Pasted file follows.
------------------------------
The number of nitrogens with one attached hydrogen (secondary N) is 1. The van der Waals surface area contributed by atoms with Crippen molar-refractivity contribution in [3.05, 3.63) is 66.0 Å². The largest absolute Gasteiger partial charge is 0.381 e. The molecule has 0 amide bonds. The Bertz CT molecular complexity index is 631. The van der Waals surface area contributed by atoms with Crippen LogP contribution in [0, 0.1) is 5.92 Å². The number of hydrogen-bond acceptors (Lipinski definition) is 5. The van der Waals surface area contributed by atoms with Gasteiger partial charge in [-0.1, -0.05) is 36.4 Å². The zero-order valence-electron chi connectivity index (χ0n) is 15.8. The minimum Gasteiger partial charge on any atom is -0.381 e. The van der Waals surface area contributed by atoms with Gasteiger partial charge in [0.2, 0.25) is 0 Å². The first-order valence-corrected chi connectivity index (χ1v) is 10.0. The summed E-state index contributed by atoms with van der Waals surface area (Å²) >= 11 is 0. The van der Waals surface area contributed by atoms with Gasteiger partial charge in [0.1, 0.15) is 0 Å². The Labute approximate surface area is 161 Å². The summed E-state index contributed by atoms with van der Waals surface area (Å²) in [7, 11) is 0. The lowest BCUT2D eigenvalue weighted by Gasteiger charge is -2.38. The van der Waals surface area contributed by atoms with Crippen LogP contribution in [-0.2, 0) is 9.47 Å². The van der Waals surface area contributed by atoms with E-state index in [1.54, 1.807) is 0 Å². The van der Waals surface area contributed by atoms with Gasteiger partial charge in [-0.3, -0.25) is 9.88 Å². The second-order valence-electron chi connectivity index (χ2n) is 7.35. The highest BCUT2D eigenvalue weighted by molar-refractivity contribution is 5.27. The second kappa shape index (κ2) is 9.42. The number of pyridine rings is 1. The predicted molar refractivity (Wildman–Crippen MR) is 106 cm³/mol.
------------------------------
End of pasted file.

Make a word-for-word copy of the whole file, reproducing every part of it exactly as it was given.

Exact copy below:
The number of nitrogens with one attached hydrogen (secondary N) is 1. The van der Waals surface area contributed by atoms with Crippen molar-refractivity contribution in [3.05, 3.63) is 66.0 Å². The largest absolute Gasteiger partial charge is 0.381 e. The molecule has 0 amide bonds. The Bertz CT molecular complexity index is 631. The van der Waals surface area contributed by atoms with Crippen LogP contribution in [0, 0.1) is 5.92 Å². The number of hydrogen-bond acceptors (Lipinski definition) is 5. The van der Waals surface area contributed by atoms with Gasteiger partial charge in [-0.1, -0.05) is 36.4 Å². The zero-order valence-electron chi connectivity index (χ0n) is 15.8. The minimum Gasteiger partial charge on any atom is -0.381 e. The van der Waals surface area contributed by atoms with Gasteiger partial charge in [0.2, 0.25) is 0 Å². The first-order valence-corrected chi connectivity index (χ1v) is 10.0. The summed E-state index contributed by atoms with van der Waals surface area (Å²) >= 11 is 0. The van der Waals surface area contributed by atoms with Gasteiger partial charge in [0.1, 0.15) is 0 Å². The Labute approximate surface area is 161 Å². The summed E-state index contributed by atoms with van der Waals surface area (Å²) in [7, 11) is 0. The lowest BCUT2D eigenvalue weighted by Gasteiger charge is -2.38. The van der Waals surface area contributed by atoms with Crippen LogP contribution in [-0.2, 0) is 9.47 Å². The van der Waals surface area contributed by atoms with E-state index in [1.54, 1.807) is 0 Å². The van der Waals surface area contributed by atoms with Gasteiger partial charge in [-0.3, -0.25) is 9.88 Å². The second-order valence-electron chi connectivity index (χ2n) is 7.35. The highest BCUT2D eigenvalue weighted by molar-refractivity contribution is 5.27. The second kappa shape index (κ2) is 9.42. The number of pyridine rings is 1. The predicted molar refractivity (Wildman–Crippen MR) is 106 cm³/mol.